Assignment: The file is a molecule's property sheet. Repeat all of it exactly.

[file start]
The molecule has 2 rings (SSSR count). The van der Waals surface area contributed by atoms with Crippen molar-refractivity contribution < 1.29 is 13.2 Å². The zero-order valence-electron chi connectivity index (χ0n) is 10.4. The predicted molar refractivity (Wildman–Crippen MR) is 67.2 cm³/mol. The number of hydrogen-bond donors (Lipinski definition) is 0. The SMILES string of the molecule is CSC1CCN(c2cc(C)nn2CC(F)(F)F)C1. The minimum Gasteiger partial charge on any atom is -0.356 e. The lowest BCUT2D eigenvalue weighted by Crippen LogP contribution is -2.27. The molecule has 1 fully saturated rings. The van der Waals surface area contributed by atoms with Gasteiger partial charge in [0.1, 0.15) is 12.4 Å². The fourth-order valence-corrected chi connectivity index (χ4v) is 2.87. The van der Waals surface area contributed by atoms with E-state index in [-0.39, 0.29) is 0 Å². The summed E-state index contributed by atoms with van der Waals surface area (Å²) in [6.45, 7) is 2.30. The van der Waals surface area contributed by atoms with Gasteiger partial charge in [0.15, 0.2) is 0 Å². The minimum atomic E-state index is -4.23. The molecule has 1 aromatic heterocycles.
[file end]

The molecule has 2 rings (SSSR count). The van der Waals surface area contributed by atoms with Crippen molar-refractivity contribution < 1.29 is 13.2 Å². The zero-order valence-electron chi connectivity index (χ0n) is 10.4. The predicted molar refractivity (Wildman–Crippen MR) is 67.2 cm³/mol. The number of hydrogen-bond donors (Lipinski definition) is 0. The SMILES string of the molecule is CSC1CCN(c2cc(C)nn2CC(F)(F)F)C1. The minimum Gasteiger partial charge on any atom is -0.356 e. The lowest BCUT2D eigenvalue weighted by Crippen LogP contribution is -2.27. The molecule has 1 fully saturated rings. The van der Waals surface area contributed by atoms with Gasteiger partial charge in [0.1, 0.15) is 12.4 Å². The fourth-order valence-corrected chi connectivity index (χ4v) is 2.87. The van der Waals surface area contributed by atoms with E-state index in [-0.39, 0.29) is 0 Å². The summed E-state index contributed by atoms with van der Waals surface area (Å²) in [6.45, 7) is 2.30. The van der Waals surface area contributed by atoms with Gasteiger partial charge in [0.15, 0.2) is 0 Å². The minimum atomic E-state index is -4.23. The molecule has 1 aromatic heterocycles.